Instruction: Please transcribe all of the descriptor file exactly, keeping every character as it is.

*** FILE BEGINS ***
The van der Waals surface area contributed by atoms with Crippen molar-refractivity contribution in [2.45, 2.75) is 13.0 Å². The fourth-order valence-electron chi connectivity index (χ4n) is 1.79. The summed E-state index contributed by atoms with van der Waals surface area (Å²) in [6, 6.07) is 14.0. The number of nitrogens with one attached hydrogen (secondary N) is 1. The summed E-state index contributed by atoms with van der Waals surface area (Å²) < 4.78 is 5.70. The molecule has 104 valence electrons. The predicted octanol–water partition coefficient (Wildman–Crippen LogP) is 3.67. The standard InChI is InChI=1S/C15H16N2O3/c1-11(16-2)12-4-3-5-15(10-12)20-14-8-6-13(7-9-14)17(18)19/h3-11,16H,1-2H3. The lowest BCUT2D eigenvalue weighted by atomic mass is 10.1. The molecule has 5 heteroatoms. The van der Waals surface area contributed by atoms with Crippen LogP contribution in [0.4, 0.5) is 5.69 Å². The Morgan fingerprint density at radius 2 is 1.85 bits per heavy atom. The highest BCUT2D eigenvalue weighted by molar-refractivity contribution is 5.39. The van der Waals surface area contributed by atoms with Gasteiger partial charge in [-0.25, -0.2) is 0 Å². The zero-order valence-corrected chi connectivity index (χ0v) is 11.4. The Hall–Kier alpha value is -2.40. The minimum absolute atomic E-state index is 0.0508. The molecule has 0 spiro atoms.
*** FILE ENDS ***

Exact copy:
The van der Waals surface area contributed by atoms with Crippen molar-refractivity contribution in [2.45, 2.75) is 13.0 Å². The fourth-order valence-electron chi connectivity index (χ4n) is 1.79. The summed E-state index contributed by atoms with van der Waals surface area (Å²) in [6, 6.07) is 14.0. The number of nitrogens with one attached hydrogen (secondary N) is 1. The summed E-state index contributed by atoms with van der Waals surface area (Å²) < 4.78 is 5.70. The molecule has 104 valence electrons. The predicted octanol–water partition coefficient (Wildman–Crippen LogP) is 3.67. The standard InChI is InChI=1S/C15H16N2O3/c1-11(16-2)12-4-3-5-15(10-12)20-14-8-6-13(7-9-14)17(18)19/h3-11,16H,1-2H3. The lowest BCUT2D eigenvalue weighted by atomic mass is 10.1. The molecule has 5 heteroatoms. The van der Waals surface area contributed by atoms with Crippen LogP contribution in [0.4, 0.5) is 5.69 Å². The Morgan fingerprint density at radius 2 is 1.85 bits per heavy atom. The highest BCUT2D eigenvalue weighted by molar-refractivity contribution is 5.39. The van der Waals surface area contributed by atoms with Gasteiger partial charge in [-0.25, -0.2) is 0 Å². The zero-order valence-corrected chi connectivity index (χ0v) is 11.4. The Hall–Kier alpha value is -2.40. The minimum absolute atomic E-state index is 0.0508. The molecule has 0 spiro atoms.